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Pakistan releases Taliban leader Baradar after US peace talks with militants in Qatar

A top Taliban commander held in Pakistan for more than eight years has been freed, sources said Thursday, October 25, in an apparent move to aid tentative talks between the United States and the militant group.

The release of Abdul Ghani Baradar – the former right-hand man of Taliban founder Mullah Omar, who died in 2013 – came less than two weeks after U.S. envoy Zalmay Khalilzad met with the group’s representatives in Qatar to discuss ending the Afghan conflict.

Baradar was among several senior Taliban leaders freed this week, after the Taliban demanded their release in direct talks with Khalilzad on October 12, a senior Taliban leader told AFP on the condition of anonymity.

“We believe that they were released at the U.S.’s request,” the leader said.

He said Baradar would likely stay in Pakistan and shuttle between the Taliban’s Doha office, Kabul and Islamabad.

“It was important for confidence building and all three will participate in the next round of talks with the U.S. in Qatar,” he added.

Baradar was the most high-profile Afghan Taliban leader detained by Pakistan since the 9/11 attacks in 2001.

He was arrested in the southern port city of Karachi in 2010 in an operation that was described as a huge blow to the militant group, which ruled Afghanistan from 1996 to 2001 before it was toppled by a U.S.-led invasion.

It was not clear what role, if any, he would play in peace talks.

“Baradar was freed yesterday afternoon and he joined his family,” Afghan Taliban spokesperson Zabihullah Mujahid told AFP in a WhatsApp message.

A Pakistani intelligence official also said Baradar was “released a couple of days ago.”

Baradar’s release comes after the recent election of Pakistani Prime Minister Imran Khan, who has long advocated talks with the Taliban and other Islamist insurgents in the region to bring an end to years of fighting.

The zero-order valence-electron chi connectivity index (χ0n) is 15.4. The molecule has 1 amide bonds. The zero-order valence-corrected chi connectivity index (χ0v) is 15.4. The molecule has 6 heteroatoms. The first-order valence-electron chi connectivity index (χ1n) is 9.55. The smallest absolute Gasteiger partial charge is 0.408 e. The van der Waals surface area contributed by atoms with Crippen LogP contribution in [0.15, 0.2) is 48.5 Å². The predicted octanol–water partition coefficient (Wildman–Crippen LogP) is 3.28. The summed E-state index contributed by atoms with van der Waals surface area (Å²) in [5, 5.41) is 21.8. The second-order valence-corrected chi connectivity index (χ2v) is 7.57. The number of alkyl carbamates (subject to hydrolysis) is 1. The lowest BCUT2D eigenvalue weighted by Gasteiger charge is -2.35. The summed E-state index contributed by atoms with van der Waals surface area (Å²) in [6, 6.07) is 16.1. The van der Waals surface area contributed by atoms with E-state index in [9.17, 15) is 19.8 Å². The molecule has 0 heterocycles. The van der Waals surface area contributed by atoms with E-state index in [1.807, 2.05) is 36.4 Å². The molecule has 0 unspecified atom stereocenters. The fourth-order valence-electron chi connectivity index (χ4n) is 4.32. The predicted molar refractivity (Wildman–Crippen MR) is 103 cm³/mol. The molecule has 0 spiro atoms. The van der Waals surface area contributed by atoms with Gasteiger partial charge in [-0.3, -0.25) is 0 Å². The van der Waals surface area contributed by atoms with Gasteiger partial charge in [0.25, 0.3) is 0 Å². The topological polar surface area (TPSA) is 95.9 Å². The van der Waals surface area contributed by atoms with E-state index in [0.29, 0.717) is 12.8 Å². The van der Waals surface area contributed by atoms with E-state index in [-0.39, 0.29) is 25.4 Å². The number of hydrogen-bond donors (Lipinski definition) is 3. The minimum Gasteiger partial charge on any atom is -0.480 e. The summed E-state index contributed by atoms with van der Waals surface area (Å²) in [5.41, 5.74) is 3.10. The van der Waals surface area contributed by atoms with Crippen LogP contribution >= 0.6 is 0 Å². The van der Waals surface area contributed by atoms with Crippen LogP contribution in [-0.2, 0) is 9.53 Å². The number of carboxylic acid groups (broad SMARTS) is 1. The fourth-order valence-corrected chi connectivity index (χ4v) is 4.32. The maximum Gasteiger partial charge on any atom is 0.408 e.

Pakistan’s Foreign Minister Shah Mehmood Qureshi earlier this month also pledged to support negotiations with the Taliban as the country lobbies the U.S. to restore military aid.

The U.S. has long pressed Pakistan to crack down on the Taliban and other militant groups, which Washington says have safe havens in Pakistan’s border areas and links to its shadowy military establishment – charges Islamabad has repeatedly denied.

Khalilzad met with Taliban representatives in Doha as part of a regional trip designed to coordinate efforts to convince the group to negotiate an end to the war.

The Taliban has long called for bilateral talks with the U.S., but Washington has repeatedly refused, insisting the process must be Afghan-led.

But under pressure to break the impasse with the group, the U.S. appeared to change tack in June when Secretary of State Mike Pompeo said his country was prepared to “participate” in talks.

In July, the Taliban reportedly met with U.S. officials after an unprecedented ceasefire in June, which fuelled hopes that talks could bring an end to fighting after 17 years.

But a wave of attacks by the Taliban and Islamic State in recent months has poured cold water on the nascent optimism for peace.

Afghanistan peace process must tackle Taliban discontent and the allure of ISIS

With reporting from AFP

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